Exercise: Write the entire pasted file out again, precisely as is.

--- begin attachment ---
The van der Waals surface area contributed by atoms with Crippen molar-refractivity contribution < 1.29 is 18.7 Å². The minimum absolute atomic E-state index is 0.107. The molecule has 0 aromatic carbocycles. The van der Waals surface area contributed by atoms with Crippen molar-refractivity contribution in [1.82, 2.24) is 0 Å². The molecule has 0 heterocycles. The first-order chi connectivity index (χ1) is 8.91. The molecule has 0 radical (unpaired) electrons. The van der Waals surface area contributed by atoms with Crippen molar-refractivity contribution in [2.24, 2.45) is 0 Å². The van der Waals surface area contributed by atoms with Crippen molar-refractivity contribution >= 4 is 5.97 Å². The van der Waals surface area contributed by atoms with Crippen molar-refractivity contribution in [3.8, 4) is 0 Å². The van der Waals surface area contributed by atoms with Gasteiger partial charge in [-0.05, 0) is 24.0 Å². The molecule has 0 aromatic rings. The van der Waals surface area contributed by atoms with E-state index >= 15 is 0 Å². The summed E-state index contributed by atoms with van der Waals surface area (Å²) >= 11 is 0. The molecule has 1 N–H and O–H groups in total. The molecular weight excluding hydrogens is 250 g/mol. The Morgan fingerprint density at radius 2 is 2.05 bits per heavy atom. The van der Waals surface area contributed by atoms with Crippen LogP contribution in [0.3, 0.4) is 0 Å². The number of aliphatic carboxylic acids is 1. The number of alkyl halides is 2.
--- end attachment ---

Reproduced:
The van der Waals surface area contributed by atoms with Crippen molar-refractivity contribution < 1.29 is 18.7 Å². The minimum absolute atomic E-state index is 0.107. The molecule has 0 aromatic carbocycles. The van der Waals surface area contributed by atoms with Crippen molar-refractivity contribution in [1.82, 2.24) is 0 Å². The molecule has 0 heterocycles. The first-order chi connectivity index (χ1) is 8.91. The molecule has 0 radical (unpaired) electrons. The van der Waals surface area contributed by atoms with Crippen molar-refractivity contribution in [2.24, 2.45) is 0 Å². The van der Waals surface area contributed by atoms with Crippen molar-refractivity contribution >= 4 is 5.97 Å². The van der Waals surface area contributed by atoms with Crippen molar-refractivity contribution in [3.8, 4) is 0 Å². The van der Waals surface area contributed by atoms with Gasteiger partial charge in [-0.05, 0) is 24.0 Å². The molecule has 0 aromatic rings. The van der Waals surface area contributed by atoms with E-state index >= 15 is 0 Å². The summed E-state index contributed by atoms with van der Waals surface area (Å²) >= 11 is 0. The molecule has 1 N–H and O–H groups in total. The molecular weight excluding hydrogens is 250 g/mol. The Morgan fingerprint density at radius 2 is 2.05 bits per heavy atom. The van der Waals surface area contributed by atoms with Crippen LogP contribution in [0.3, 0.4) is 0 Å². The number of aliphatic carboxylic acids is 1. The number of alkyl halides is 2.